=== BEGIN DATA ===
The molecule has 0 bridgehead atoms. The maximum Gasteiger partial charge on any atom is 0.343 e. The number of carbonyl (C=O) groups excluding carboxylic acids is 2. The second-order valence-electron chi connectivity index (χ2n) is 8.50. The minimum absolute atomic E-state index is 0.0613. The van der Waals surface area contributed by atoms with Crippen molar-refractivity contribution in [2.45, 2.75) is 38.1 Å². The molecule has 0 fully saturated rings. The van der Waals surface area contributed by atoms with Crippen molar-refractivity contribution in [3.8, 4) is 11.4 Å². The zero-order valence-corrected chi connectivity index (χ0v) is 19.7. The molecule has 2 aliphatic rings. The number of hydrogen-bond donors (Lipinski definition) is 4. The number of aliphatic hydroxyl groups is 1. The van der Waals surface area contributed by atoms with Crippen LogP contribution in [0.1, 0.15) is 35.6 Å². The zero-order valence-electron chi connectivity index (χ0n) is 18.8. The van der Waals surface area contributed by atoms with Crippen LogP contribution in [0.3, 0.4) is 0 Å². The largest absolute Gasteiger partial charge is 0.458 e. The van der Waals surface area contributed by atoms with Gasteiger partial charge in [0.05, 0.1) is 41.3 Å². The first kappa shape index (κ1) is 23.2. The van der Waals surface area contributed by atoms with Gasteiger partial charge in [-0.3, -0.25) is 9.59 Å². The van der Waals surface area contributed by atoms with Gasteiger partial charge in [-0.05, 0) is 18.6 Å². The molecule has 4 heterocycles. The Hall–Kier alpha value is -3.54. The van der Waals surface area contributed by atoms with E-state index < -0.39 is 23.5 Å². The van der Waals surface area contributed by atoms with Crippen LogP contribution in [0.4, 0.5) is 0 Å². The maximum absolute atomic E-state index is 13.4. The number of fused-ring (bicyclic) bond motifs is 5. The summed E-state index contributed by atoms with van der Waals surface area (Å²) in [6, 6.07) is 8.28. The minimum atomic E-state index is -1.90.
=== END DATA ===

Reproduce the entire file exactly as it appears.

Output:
The molecule has 0 bridgehead atoms. The maximum Gasteiger partial charge on any atom is 0.343 e. The number of carbonyl (C=O) groups excluding carboxylic acids is 2. The second-order valence-electron chi connectivity index (χ2n) is 8.50. The minimum absolute atomic E-state index is 0.0613. The van der Waals surface area contributed by atoms with Crippen molar-refractivity contribution in [2.45, 2.75) is 38.1 Å². The molecule has 0 fully saturated rings. The van der Waals surface area contributed by atoms with Crippen molar-refractivity contribution in [3.8, 4) is 11.4 Å². The zero-order valence-corrected chi connectivity index (χ0v) is 19.7. The molecule has 2 aliphatic rings. The number of hydrogen-bond donors (Lipinski definition) is 4. The number of aliphatic hydroxyl groups is 1. The van der Waals surface area contributed by atoms with Crippen LogP contribution in [0.1, 0.15) is 35.6 Å². The zero-order valence-electron chi connectivity index (χ0n) is 18.8. The van der Waals surface area contributed by atoms with Crippen LogP contribution in [0.3, 0.4) is 0 Å². The largest absolute Gasteiger partial charge is 0.458 e. The van der Waals surface area contributed by atoms with Gasteiger partial charge in [0.05, 0.1) is 41.3 Å². The first kappa shape index (κ1) is 23.2. The van der Waals surface area contributed by atoms with Gasteiger partial charge in [-0.3, -0.25) is 9.59 Å². The van der Waals surface area contributed by atoms with Gasteiger partial charge in [-0.05, 0) is 18.6 Å². The molecule has 4 heterocycles. The Hall–Kier alpha value is -3.54. The van der Waals surface area contributed by atoms with E-state index < -0.39 is 23.5 Å². The van der Waals surface area contributed by atoms with Crippen LogP contribution in [0.4, 0.5) is 0 Å². The maximum absolute atomic E-state index is 13.4. The number of fused-ring (bicyclic) bond motifs is 5. The summed E-state index contributed by atoms with van der Waals surface area (Å²) in [6, 6.07) is 8.28. The minimum atomic E-state index is -1.90.